Version and patch level of Windows on all affected machines, i.e. XP-Home (or XP-Pro), SP1-SP2, Vista, etc.


Please describe EXACTLY how everything is wired, modems, routers, any switches, and hardwired computers.


It's hard to imagine that the wireless printer caused this, and since removing it didn't solve the problem, that would seem to verify that contention.

Can you connect a single computer directly to the cable modem and duplicate the problems?
 

psychtobe

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ISP is Comcast
Modem - Motorola Surfboard SB5120
Router - Netgear 54 Mbps Wireless Router W6R614 v 7
encryption - none
laptop runs Windows XP Professional
PC runs Windows XP Home v 5.1.2600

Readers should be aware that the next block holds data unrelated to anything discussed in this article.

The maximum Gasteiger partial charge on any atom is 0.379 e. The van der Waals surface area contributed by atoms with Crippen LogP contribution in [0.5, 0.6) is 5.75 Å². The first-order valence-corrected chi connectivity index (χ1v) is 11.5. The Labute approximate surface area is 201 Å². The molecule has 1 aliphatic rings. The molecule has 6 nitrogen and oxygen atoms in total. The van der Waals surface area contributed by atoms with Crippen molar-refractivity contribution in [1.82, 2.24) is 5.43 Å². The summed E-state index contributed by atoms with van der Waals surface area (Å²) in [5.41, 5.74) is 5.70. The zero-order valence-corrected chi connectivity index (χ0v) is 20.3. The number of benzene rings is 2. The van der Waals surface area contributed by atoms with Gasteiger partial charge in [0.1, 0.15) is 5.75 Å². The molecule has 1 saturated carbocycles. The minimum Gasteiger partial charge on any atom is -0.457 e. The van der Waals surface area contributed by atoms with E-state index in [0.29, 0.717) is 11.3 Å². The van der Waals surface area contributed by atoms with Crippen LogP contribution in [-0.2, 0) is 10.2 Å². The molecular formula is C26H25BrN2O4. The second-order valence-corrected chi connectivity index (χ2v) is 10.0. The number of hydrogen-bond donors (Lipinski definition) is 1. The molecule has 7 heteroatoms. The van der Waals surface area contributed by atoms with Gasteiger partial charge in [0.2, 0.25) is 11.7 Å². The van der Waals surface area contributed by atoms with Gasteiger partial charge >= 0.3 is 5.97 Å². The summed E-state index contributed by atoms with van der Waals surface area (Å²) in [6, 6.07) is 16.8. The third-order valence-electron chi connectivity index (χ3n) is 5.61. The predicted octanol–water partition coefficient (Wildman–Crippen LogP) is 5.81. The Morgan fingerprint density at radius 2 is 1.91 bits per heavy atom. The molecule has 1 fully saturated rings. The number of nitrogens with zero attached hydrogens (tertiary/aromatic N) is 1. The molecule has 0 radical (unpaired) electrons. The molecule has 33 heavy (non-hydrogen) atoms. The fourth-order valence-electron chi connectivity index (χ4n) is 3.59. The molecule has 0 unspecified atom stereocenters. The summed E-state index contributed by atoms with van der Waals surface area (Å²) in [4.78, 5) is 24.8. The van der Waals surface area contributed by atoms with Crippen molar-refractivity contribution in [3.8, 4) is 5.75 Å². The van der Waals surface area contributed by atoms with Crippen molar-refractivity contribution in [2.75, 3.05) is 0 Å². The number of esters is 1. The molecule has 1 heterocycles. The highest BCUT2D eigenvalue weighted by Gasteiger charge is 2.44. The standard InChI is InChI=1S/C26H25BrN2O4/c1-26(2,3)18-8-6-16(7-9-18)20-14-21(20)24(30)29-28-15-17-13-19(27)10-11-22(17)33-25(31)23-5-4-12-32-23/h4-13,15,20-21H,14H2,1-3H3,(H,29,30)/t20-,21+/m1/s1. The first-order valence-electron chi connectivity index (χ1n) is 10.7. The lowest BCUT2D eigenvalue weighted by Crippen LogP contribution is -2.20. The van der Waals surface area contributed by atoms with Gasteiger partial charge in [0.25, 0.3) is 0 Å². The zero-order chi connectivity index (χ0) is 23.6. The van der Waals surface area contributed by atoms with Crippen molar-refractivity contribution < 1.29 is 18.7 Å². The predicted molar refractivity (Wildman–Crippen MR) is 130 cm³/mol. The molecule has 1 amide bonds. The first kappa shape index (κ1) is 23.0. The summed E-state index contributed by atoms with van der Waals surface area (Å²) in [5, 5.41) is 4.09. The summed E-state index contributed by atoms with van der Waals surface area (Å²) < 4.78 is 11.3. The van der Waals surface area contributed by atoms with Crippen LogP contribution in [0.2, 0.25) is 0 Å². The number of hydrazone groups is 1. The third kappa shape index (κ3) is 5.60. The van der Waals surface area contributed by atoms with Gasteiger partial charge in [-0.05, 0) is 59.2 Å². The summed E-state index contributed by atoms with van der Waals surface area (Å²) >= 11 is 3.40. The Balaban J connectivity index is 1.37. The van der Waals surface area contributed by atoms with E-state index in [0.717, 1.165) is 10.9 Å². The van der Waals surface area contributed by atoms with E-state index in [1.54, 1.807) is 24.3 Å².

sorry, I don't know how to look up patch information or even what that is, really?

I wasn't aware of this but yes, my wife has tried connecting her docking station directly to the modem and had the same problem. That's weird. Maybe it's the modem (even though it's the second one we've tried)?

The connections are:

cable to modem; modem via ethernet to router; wired laptop docking station to the router through LAN #2; wireless PC to the router via wireless.

One other thing - even when I can't access the internet, my wireless connection (PC to router) is 'excellent' and status is 'good.'

Given the above, it sounds more and more like it's an issue at the level of the modem?

thanks very much for your help thus far.
 

TerryNet

Terry
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When you have internet access the modem's top 4 LEDs are solid green and the Activity LED is blinking, right? Describe the LED behavior when the internet access is lost. Those LEDs usually tell a pretty good story when there is a connection or modem problem.
 

psychtobe